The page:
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New York congressional lawmakers, save one, backs Syria airstrikes

Sen. Kirsten Gillibrand, in a tweet, says the president “has no legal basis for this strike.” Though they support the move, other members question the Trump administration’s future strategy for Assad’s nation.

U.S. Sen. Kirsten Gillibrand (D-NY) speaks during a

U.S. Sen. Kirsten Gillibrand (D-NY) speaks during a news conference December 6, 2017 on Capitol Hill in Washington, D.C. Photo Credit: Getty Images / Alex Wong

One member of New York’s congressional delegation slammed the airstrikes against Syria ordered by President Donald Trump, saying he had no legal basis for the attack.

Sen. Kirsten Gillibrand, a Democrat, in a tweet Saturday said she did not support the attack, which other Island delegation members backed.

“Assad’s use of chemical weapons against his own people was evil. However, President Trump has no legal basis for this strike. He does not have an authorization for the use of military force against Syria by Congress. With no discussion of strategy and consequences, which could be significant, I do not support this decision.”

She was not immediately available Saturday, a spokesman said, referring to her tweet as comment.

The United States, in coordination with Britain and France, launched multiple airstrikes at three of the Syrian regime’s chemical weapons facilities Friday as punishment for alleged chemical attacks that killed more than 40 people.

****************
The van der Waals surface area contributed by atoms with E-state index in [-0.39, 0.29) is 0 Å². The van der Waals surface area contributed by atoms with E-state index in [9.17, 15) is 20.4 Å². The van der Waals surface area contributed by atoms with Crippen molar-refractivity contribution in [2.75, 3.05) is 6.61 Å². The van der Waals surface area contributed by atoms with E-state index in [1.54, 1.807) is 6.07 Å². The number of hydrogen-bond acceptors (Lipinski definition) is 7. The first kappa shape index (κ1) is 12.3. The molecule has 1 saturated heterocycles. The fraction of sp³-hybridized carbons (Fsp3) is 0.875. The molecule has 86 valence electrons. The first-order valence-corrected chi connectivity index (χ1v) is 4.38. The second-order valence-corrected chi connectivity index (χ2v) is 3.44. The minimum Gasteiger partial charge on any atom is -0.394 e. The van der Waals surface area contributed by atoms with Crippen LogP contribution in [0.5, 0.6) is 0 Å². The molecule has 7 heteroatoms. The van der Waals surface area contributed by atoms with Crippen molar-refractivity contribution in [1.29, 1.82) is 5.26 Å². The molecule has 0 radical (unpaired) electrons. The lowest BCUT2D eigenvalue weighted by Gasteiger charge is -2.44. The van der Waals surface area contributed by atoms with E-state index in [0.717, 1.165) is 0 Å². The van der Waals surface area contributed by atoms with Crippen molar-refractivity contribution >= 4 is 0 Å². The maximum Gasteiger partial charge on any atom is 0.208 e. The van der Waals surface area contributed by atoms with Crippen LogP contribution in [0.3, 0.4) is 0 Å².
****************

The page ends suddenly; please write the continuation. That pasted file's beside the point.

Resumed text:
Other members of the state’s delegation said Saturday they supported the strikes, but most questioned the strategy for Syria.

“A pinpointed, limited action to punish and hopefully deter President Assad from doing this again is appropriate,” Senate Minority Leader Chuck Schumer (D-N.Y.) said in a statement. “But the administration has to be careful about not getting us into a greater and more involved war in Syria.”

Rep. Peter King (R-Seaford) applauded the message of power sent by a U.S., French and British coalition.

“If there’s any evidence of further use of chemical weapons, there should be further attacks and much more severe,” King said.

Rep. Thomas Suozzi (D-Glen Cove) said Assad’s use of chemical weapons against his own people was “reprehensible.”

“I support the administration’s decision to work with our allies in the region and send a clear message that this will not be tolerated,” Suozzi said in a text. “We really need the entire civilized world to stand up to the barbaric use of chemical weapons.”

Regarding future attacks, a strategy is needed, Suozzi said.

“The president would be wise to lay out a comprehensive plan and seek both bipartisan and international support to chart the course forward in Syria before we are confronted with another hostile action from Syria or worse Russia.”

Rep. Lee Zeldin (R-Shirley) said the attacks appeared to have been done “correctly, appropriately and proportionally.”

As for future U.S.-led attacks, any action would have to be well researched, highly targeted, and with minimum civilian casualties, he said.

“Going forward, it’s very important for Arab nations in that region to take more of leadership role in pushing back on Iranian aggression and the bad behavior of the Assad regime,” Zeldin said.

Rep. Kathleen Rice (D-Garden City) said it had been a year since the United States bombed Syria for similar offenses and Congress still didn’t know what the administration wanted to achieve in Syria.

“I hope these strikes are part of a broader strategy to prevent and deter Assad from continuing to use chemical weapons, and I hope that they prove to be effective,” she said in an email. “But we need to know what that strategy is.”

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